CAMP PENDLETON, Calif.-Light-armored vehicle commander Gunnery Sgt. Matthew Vickers, 33, clears his vehicle’s antennae under a tunnel as 1st Light Armored Reconnaissance Battalion conducts the tactical recovery of a simulated missing pilot here July 2. The LAR detachment is part of Battalion Landing Team 2/4, the 11th Marine Expeditionary Unit’s ground combat element. The MEU, part of the Bonhomme Richard Amphibious Ready Group, is conducting its first pre-deployment exercise at sea with its Navy counterpart, Amphibious Squadron 7. The Navy and Marine Corps team is testing interoperability before a deployment certification exercise later this summer. Vickers hails from Decatur, Ill., Gunnery Sgt. Scott Dunn.
Navy, Marine Corps team practices
by Gunnery Sgt. Scott Dunn
PACIFIC OCEAN — In a pitch-black, light-tight compartment, the eye’s guesswork is thrown off by a hanging diesel smell and an earsplitting drone. Ear plugs shield the noise and turn the hearing inward to amplify one’s every breath.
The darkness and deafness are solitary. But nobody’s alone in here. The contorted gridlock of knees and elbows jutting into one another assures that.
The Marines wait, crammed to their amphibious gills, nested in their light-armored vehicles, nested aboard air-cushioned landing craft, nested aboard USS Bonhomme Richard.
They wait for the turbines, fans and whatever wondrous parts that will lift and propel two 200-ton, cargo-filled hovercrafts over the horizon from the blue ocean to their seashore objective miles away:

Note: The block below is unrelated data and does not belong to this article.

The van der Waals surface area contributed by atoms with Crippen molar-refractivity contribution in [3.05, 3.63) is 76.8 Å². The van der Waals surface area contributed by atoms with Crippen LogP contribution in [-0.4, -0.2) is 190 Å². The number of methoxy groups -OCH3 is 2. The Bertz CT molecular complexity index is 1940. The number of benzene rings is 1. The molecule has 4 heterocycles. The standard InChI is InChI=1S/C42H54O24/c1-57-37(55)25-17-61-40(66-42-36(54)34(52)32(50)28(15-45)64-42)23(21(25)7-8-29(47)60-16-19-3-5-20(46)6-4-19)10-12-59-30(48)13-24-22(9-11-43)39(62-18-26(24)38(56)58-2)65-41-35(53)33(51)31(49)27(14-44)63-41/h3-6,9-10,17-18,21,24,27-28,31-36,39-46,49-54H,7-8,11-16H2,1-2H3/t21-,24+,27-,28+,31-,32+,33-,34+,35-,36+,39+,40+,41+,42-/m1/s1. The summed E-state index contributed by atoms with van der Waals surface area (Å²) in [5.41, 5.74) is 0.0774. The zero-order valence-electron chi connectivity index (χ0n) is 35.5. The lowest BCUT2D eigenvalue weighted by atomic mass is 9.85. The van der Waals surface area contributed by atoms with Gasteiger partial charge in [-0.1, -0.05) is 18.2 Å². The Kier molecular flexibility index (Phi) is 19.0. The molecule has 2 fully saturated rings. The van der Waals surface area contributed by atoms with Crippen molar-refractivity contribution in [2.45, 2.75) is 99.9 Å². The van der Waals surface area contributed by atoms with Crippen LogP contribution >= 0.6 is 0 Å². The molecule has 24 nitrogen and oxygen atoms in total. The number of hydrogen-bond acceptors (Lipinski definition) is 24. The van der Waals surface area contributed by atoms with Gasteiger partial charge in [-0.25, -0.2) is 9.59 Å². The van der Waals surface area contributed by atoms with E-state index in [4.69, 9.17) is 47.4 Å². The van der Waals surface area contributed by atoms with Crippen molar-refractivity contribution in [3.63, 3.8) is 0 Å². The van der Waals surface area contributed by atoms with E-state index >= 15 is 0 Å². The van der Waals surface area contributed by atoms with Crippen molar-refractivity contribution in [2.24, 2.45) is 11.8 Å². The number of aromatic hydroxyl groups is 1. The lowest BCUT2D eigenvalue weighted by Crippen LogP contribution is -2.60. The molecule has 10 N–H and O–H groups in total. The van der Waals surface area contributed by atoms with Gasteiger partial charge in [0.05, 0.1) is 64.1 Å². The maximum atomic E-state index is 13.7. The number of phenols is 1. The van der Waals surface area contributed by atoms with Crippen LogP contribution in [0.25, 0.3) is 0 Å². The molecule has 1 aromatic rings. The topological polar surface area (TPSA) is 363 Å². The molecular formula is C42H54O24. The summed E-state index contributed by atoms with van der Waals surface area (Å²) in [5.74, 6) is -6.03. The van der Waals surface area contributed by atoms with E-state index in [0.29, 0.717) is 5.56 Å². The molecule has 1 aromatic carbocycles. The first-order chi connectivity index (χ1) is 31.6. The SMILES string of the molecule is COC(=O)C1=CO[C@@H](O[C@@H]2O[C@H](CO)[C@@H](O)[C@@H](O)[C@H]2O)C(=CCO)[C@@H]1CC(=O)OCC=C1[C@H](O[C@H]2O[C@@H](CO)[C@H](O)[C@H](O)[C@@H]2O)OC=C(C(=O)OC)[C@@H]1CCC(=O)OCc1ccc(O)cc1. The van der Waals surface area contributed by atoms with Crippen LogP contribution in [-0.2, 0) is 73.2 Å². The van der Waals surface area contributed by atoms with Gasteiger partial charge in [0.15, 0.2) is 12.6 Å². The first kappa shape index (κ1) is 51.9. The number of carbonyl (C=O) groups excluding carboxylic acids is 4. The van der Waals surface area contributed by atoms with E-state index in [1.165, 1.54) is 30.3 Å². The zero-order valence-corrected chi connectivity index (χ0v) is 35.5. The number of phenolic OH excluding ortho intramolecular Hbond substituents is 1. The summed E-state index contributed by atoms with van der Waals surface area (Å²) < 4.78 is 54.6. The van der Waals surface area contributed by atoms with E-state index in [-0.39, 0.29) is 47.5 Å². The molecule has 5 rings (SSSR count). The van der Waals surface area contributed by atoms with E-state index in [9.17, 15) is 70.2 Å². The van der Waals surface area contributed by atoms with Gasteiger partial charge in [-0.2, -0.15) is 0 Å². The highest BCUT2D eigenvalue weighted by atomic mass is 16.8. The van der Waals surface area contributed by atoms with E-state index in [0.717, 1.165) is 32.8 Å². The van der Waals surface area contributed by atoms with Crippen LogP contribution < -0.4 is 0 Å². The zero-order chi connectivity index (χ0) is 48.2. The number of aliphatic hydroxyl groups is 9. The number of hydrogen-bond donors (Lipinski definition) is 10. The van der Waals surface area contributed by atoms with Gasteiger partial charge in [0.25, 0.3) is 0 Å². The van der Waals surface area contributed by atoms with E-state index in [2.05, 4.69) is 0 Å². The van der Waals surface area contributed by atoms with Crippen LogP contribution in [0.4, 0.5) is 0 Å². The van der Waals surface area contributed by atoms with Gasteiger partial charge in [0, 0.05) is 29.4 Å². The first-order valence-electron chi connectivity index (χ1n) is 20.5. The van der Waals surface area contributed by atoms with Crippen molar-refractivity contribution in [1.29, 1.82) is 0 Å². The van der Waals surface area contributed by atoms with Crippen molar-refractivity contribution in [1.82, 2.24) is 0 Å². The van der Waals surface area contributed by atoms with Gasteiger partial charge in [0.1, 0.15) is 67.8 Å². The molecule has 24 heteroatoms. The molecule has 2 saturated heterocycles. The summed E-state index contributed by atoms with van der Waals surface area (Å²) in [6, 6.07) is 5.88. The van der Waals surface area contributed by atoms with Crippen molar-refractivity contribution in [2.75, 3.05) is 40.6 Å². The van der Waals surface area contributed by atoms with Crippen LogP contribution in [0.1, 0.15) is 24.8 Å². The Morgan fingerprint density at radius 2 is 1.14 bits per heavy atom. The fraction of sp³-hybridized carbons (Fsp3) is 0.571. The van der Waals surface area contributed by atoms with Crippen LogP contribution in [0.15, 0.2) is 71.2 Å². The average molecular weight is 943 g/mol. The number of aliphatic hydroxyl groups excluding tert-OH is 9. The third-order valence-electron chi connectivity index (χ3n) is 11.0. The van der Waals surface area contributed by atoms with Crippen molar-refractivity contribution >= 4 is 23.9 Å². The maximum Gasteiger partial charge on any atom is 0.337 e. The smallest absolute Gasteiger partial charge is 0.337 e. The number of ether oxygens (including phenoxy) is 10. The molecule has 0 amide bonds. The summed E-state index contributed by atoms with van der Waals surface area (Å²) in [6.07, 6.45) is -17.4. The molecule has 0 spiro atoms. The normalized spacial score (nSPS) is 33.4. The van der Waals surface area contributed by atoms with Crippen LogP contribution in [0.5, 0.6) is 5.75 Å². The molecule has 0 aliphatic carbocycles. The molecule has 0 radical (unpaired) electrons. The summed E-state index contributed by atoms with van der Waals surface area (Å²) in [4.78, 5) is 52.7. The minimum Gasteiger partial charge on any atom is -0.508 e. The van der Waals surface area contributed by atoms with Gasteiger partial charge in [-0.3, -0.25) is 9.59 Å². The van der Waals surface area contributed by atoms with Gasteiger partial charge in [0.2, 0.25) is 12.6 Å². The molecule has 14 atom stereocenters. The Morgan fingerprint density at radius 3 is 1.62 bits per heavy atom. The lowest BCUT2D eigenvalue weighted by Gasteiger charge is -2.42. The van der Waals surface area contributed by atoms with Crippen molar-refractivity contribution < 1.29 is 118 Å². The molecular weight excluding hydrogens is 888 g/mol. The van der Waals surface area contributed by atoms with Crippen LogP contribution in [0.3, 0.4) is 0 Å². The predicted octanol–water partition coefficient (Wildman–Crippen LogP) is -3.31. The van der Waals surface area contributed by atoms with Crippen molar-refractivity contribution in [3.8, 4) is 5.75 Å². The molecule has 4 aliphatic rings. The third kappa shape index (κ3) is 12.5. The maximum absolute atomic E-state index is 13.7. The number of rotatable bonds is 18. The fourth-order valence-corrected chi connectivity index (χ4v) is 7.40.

A fake downed pilot needs rescuing before a make-believe enemy gets him first.
To accomplish this and many more missions, Marines and sailors are putting their teamwork in motion.
A detachment from 1st Light Armored Reconnaissance Battalion conducted the tactical recovery of the simulated missing pilot July 2. The LAR detachment is part of Battalion Landing Team 2/4, the 11th Marine Expeditionary Unit’s ground combat element.
Recovering aircraft and personnel is one of several special missions the MEU must know how to plan and execute before deploying its 2,200 Marines and sailors in September aboard USS Bonhomme Richard, USS Cleveland and USS Rushmore.
The MEU, part of the Bonhomme Richard Amphibious Ready Group, is conducting its first pre-deployment exercise at sea with its Navy counterpart, Amphibious Squadron 7. This Navy and Marine Corps team is testing interoperability before a deployment certification exercise later this summer.
The MEU and Amphibious Squadron 7 began working together in January to plan and execute conventional amphibious operations and selected maritime operations that may be necessary when deployed to the Western Pacific and other parts of the globe.
During this at-sea period, in addition to two tactical recoveries of aircraft and personnel, the MEU has conducted amphibious raids and a humanitarian assistance operation, with several more missions in store before the exercise wraps up July 10.